What are these orange fruits?

These fruits are what here in the USA we call persimmons (from the Powhatan word “pichamin”). Persimmons are the fruits of a group of trees that belong to the same family as ebony, and that can be found on a number of continents, including North America. Among all the persimmon species that exist, a number of them are edible, producing fruits in late fall. In the USA, there are two persimmon species that produce edible fruits, and one of them is native to right here in Maryland: the American persimmon (Diospyros virginiana).

Although the wild American persimmon still grows in our forests and was well-known by native Americans, who used its hardwood, consumed the fruits, and introduced them to the European colonists (see some Native American legends involving persimmons here), the American persimmons we see cultivated in orchards come from selected lines. Indeed, varieties of American persimmons have been selected, and many cultivars of American persimmons can be purchased and grown in gardens and orchards to produce fruit. Besides the American persimmon, there are also other species available for purchase, in particular the Oriental persimmon (D. kaki), which is very well-known in Europe.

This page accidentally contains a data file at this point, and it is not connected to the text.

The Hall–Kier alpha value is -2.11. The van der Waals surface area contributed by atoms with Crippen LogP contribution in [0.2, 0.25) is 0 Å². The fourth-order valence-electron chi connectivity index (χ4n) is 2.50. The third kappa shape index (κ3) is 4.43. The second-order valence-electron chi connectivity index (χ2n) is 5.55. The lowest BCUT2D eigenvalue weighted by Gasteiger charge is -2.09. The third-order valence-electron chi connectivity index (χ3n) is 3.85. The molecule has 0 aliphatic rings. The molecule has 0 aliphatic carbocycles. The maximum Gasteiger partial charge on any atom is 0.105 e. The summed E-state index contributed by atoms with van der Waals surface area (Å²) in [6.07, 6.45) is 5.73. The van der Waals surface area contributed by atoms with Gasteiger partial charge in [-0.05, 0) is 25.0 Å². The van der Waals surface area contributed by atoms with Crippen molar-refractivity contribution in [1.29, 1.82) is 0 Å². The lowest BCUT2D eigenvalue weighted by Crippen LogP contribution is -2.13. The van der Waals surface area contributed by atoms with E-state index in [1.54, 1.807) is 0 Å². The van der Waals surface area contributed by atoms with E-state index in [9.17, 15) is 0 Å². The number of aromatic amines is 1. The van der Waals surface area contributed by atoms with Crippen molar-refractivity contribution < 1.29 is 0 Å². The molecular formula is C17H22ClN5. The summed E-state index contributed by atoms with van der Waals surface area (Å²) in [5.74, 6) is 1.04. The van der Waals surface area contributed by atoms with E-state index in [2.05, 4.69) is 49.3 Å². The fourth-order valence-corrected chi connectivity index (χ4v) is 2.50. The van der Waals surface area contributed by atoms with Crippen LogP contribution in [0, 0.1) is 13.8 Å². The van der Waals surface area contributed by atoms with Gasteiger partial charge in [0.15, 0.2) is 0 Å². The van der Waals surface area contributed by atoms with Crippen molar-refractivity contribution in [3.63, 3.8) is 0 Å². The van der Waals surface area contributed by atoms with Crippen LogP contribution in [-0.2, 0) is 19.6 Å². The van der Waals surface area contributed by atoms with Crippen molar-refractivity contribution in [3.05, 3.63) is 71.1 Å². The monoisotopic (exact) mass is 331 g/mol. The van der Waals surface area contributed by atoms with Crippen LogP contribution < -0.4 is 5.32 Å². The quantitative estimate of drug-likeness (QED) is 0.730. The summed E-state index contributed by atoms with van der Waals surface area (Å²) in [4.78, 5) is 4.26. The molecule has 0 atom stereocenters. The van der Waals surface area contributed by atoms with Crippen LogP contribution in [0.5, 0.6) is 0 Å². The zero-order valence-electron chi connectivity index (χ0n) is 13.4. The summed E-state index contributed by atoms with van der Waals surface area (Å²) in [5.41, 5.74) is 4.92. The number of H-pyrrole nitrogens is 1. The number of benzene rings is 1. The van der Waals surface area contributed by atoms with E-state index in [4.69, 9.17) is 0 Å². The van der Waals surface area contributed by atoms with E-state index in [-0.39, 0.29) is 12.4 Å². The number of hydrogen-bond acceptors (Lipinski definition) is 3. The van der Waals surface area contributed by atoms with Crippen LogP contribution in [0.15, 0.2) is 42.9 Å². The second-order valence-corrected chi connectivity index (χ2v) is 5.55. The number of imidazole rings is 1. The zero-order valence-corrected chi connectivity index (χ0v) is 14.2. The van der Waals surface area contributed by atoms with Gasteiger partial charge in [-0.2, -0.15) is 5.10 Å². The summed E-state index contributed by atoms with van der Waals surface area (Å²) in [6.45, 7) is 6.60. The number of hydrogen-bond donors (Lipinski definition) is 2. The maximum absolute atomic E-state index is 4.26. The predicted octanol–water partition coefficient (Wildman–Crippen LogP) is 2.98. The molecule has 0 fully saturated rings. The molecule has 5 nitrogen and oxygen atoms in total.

close-up of an orange persimmon fruit in a tree
The American persimmon tree harbors fruits that turn orange, soft, and tend to fall when they are ripe. Photo: W. Pollard.

Although American and Oriental persimmons are edible both raw and cooked (see here for some recipes), it is important to note that the fruits are very astringent prior to ripening, meaning that they have to be ripe for them to be palatable. The level of ripening is usually shown by the coloration of the fruit (ripe fruits are orange), its softness (ripe fruits become soft to the touch), and their voluntary falling from the tree while not rotten. It is often said that persimmons need to go through a frost in order to ripen. This is in fact not accurate: unripe persimmons will simply rot after a frost; ripe persimmons will not rot after a frost and will in fact start slowly drying out, which will make them become sweeter. This may have led people to assume that frosts actually lead to ripening, while the frost will not help in the ripening of any fruit that was not already ripe at the moment of the frost.

Is it true that I need to plant more than one persimmon tree to have fruits?